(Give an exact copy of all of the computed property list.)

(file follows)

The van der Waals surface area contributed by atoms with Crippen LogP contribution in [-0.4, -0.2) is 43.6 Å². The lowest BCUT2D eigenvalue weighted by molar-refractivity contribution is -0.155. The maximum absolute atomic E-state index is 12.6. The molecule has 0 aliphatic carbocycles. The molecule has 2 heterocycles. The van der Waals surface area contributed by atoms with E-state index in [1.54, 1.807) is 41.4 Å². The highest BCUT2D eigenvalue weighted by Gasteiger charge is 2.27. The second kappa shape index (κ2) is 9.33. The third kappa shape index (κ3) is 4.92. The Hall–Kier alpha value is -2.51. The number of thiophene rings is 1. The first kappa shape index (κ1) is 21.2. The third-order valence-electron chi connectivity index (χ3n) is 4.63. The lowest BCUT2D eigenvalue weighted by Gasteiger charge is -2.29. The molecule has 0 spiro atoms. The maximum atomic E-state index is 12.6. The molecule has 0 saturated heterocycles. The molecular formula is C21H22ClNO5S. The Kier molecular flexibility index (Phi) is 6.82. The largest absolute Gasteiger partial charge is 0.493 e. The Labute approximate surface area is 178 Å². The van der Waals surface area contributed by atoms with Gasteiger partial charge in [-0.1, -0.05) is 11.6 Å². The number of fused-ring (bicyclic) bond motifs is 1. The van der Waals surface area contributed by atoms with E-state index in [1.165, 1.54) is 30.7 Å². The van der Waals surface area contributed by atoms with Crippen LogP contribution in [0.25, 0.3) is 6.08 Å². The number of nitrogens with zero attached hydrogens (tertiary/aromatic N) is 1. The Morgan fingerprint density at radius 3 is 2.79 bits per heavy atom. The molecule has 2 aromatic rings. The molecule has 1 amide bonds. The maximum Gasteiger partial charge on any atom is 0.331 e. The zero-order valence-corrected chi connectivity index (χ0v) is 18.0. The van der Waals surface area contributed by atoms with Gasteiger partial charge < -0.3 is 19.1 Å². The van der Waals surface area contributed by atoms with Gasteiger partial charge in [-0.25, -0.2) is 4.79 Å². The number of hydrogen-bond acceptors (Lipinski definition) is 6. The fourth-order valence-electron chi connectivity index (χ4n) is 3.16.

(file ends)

The van der Waals surface area contributed by atoms with Crippen LogP contribution in [-0.4, -0.2) is 43.6 Å². The lowest BCUT2D eigenvalue weighted by molar-refractivity contribution is -0.155. The maximum absolute atomic E-state index is 12.6. The molecule has 0 aliphatic carbocycles. The molecule has 2 heterocycles. The van der Waals surface area contributed by atoms with E-state index in [1.54, 1.807) is 41.4 Å². The highest BCUT2D eigenvalue weighted by Gasteiger charge is 2.27. The second kappa shape index (κ2) is 9.33. The third kappa shape index (κ3) is 4.92. The Hall–Kier alpha value is -2.51. The number of thiophene rings is 1. The first kappa shape index (κ1) is 21.2. The third-order valence-electron chi connectivity index (χ3n) is 4.63. The lowest BCUT2D eigenvalue weighted by Gasteiger charge is -2.29. The molecule has 0 spiro atoms. The maximum atomic E-state index is 12.6. The molecule has 0 saturated heterocycles. The molecular formula is C21H22ClNO5S. The Kier molecular flexibility index (Phi) is 6.82. The largest absolute Gasteiger partial charge is 0.493 e. The Labute approximate surface area is 178 Å². The van der Waals surface area contributed by atoms with Gasteiger partial charge in [-0.1, -0.05) is 11.6 Å². The number of fused-ring (bicyclic) bond motifs is 1. The van der Waals surface area contributed by atoms with E-state index in [1.165, 1.54) is 30.7 Å². The van der Waals surface area contributed by atoms with Crippen LogP contribution in [0.25, 0.3) is 6.08 Å². The number of nitrogens with zero attached hydrogens (tertiary/aromatic N) is 1. The Morgan fingerprint density at radius 3 is 2.79 bits per heavy atom. The molecule has 2 aromatic rings. The molecule has 1 amide bonds. The maximum Gasteiger partial charge on any atom is 0.331 e. The zero-order valence-corrected chi connectivity index (χ0v) is 18.0. The van der Waals surface area contributed by atoms with Gasteiger partial charge < -0.3 is 19.1 Å². The van der Waals surface area contributed by atoms with Gasteiger partial charge in [-0.25, -0.2) is 4.79 Å². The number of hydrogen-bond acceptors (Lipinski definition) is 6. The fourth-order valence-electron chi connectivity index (χ4n) is 3.16.